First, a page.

If you have had a heart attack, your doctor has probably prescribed medicines that you will need to take for a long time. These medicines:
- help improve blood flow to your heart
- prevent blood clotting
- reduce your risk of having more heart problems in the future.
Path to improved health
Below is information about medicines that are commonly prescribed to treat heart attack. This includes their benefits, risks, and side effects. If you have questions or concerns about the medicines you are taking, ask your doctor for more information.
ACE inhibitors can help if your heart is not pumping blood well. This type of medicine improves blood flow by helping to dilate (open) your arteries. It also lowers your blood pressure.
If you have acute coronary syndrome (ACS), your doctor may want you to take an ACE inhibitor. One ACE inhibitor might be all the medicine you need. Or your doctor may prescribe one in combination with other medicines. These could include a diuretic or a beta blocker.
Side effects: ACE inhibitors don’t usually cause troublesome side effects. The most common side effect is a dry cough. More rare side effects include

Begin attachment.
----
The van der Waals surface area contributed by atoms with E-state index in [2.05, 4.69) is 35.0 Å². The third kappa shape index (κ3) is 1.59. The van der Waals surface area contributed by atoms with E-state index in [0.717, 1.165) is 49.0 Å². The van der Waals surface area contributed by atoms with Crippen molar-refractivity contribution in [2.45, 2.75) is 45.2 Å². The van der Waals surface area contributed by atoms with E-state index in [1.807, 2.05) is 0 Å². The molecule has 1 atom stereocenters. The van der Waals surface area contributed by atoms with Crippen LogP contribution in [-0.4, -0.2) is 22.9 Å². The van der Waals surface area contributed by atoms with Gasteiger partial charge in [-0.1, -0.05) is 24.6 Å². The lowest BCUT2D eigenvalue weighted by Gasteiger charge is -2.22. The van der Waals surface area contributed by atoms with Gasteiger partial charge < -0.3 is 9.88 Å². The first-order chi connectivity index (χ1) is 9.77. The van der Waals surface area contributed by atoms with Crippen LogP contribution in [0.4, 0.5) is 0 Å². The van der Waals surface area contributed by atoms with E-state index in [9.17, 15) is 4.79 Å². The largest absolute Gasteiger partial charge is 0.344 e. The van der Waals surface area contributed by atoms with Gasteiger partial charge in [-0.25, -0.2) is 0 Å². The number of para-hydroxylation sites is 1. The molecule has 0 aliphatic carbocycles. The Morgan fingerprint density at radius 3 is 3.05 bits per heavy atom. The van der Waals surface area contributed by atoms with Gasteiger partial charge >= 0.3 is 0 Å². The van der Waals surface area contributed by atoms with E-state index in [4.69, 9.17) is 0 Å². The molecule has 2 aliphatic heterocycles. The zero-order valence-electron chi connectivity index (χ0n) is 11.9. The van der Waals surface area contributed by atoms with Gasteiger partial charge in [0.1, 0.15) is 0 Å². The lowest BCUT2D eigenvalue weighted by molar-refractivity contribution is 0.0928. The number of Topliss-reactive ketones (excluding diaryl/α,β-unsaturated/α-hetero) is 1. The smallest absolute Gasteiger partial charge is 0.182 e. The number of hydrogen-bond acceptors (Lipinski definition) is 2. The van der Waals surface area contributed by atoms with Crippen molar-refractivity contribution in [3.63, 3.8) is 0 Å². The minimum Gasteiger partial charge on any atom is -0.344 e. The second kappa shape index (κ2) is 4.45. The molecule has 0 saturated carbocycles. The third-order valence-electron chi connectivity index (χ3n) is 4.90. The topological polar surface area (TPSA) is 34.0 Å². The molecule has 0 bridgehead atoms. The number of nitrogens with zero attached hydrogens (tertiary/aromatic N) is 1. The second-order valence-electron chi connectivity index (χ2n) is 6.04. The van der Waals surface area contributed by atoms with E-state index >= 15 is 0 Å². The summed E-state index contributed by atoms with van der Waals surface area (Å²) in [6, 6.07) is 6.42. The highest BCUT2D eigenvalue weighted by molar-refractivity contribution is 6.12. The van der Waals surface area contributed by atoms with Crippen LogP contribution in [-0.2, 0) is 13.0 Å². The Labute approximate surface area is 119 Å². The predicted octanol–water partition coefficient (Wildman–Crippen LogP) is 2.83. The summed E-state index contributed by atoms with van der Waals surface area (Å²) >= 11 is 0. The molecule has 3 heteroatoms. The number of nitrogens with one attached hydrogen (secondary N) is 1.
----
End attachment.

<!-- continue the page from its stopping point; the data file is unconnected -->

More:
- reduced appetite
- fatigue (feeling out of energy)
- problems with the kidneys
- an increase in the level of potassium in the blood.
Risks: Because ACE inhibitors can cause birth defects, pregnant women should not take this type of medicine.
In rare cases, ACE inhibitors can lead to a serious allergic reaction. This reaction can cause swelling in certain areas of the body. It is more common in black people and people who smoke. It can be life-threatening. You should get immediate medical attention if you experience swelling after taking an ACE inhibitor.
Your doctor may want you to take a low dose of aspirin each day. Aspirin helps keep your blood from forming clots. Blood clots can clog the arteries that carry blood and oxygen to the heart. Blockages in these arteries increase your risk of having a heart attack or stroke.
Side effects: Common side effects of aspirin include nausea and upset stomach. Some people feel nervous or have difficulty falling asleep when taking aspirin. Call your doctor if your symptoms are bothersome.